Saturday, 13 August 2011

Saturday 13th. August 2011

After taking Carol shopping , the drizzle stopped and the skies lightened , so I had an hour up on the Common before lunch . I headed straight for the heathland area , and was welcomed by the Heather/Calluna vulgaris and the Bell Heather/Erica cinerea both in flower , and the aroma that they provided was heady . That aroma had attracted a host of insects , the most numerous of which were Honey Bees , like the one pictured , filling their pollen sacks before heading back to their hives . Many of the Buckthorn bushes looked like they had been damaged with their branches lying horizontal on the ground , but it was the weight of the berries that had brought them into such positions . Around the edges of the heathland I found several specimens of Golden Rod/Solidago virgaurea , looking very different from the Canadian version that the White-letter Hairstreaks were nectaring on at High Elms . Also found , amongst the Heather , a few patches of Dwarf Gorse/Ulex minor , easy to pick out at the present time , as it's larger relation U.europaeus is not in flower , and is obviously much larger . A few butterflies were recorded , but nothing special .
After lunch , with the weather still holding , I set off for Burnt Gorse at High Elms . As is often the way , cloud closed in , but it was still very humid . As I entered Burnt Gorse the lime loving Carline Thistle/Carlina vulgaris , a member of the Daisy family was found , at present with green leaves , and a flower that looks as if it had already gone over , but was in full flower . Soon the leaves will match the flower . Just four Silver-washed Fritillaries were recorded , three males in reasonable condition , and this female that couldn't be so described . Three very fresh Brimstones , all males , were found arguing over nectaring rights , when there were enough flowers to satisfy 300 . The Hemp Agrimony around the site did not produce any White-letter Hairstreak sightings , nor did the Canadian Golden Rod , but the former did attract 2 Comma and 2 Peacock butterflies . The last three species will not mate this year , as they will over-winter as adults , and will mate when they emerge to the warmth of the sun next Spring , hopefully .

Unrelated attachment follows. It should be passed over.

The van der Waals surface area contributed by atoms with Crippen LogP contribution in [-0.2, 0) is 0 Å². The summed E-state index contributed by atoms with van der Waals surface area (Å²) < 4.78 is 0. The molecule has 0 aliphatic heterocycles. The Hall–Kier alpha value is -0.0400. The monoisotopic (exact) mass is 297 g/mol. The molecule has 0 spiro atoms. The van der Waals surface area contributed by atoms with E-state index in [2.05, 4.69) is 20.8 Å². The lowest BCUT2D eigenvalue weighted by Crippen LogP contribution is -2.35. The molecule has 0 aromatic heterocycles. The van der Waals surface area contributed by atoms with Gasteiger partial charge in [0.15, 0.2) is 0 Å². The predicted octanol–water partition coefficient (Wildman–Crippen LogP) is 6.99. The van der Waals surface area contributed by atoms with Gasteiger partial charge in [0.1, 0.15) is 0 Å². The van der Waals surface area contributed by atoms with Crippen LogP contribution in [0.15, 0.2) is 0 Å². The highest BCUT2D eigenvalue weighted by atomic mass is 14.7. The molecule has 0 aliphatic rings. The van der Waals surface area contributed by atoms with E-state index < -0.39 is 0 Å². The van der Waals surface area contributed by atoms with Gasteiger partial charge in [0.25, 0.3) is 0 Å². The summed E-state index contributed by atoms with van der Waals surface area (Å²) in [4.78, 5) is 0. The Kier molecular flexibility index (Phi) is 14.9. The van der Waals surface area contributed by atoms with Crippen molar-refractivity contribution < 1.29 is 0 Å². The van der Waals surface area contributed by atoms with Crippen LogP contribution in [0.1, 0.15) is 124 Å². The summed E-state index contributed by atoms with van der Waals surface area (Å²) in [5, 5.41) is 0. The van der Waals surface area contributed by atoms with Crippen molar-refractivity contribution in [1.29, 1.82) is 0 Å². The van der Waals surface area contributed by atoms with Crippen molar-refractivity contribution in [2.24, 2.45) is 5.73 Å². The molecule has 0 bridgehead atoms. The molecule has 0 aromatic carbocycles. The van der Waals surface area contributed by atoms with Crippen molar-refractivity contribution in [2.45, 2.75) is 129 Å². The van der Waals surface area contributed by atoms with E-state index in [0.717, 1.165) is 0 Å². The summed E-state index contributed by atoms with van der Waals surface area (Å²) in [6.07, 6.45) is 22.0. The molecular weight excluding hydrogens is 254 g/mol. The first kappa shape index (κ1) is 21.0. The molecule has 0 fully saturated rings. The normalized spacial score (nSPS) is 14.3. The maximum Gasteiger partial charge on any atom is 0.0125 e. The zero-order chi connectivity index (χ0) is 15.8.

Rob said...

Heather and Dwarf Gorse make an attractive combination.
I'd expected an insect bonanza when the Hemp Agrimony flowered but the weather's been a let down so far.

Phil said...

I hope there are more Peacocks to overwinter than i've seen this year Greenie. I doubt if i've seen more than half a dozen or so I think and only two at New Hythe so far, very disappointing.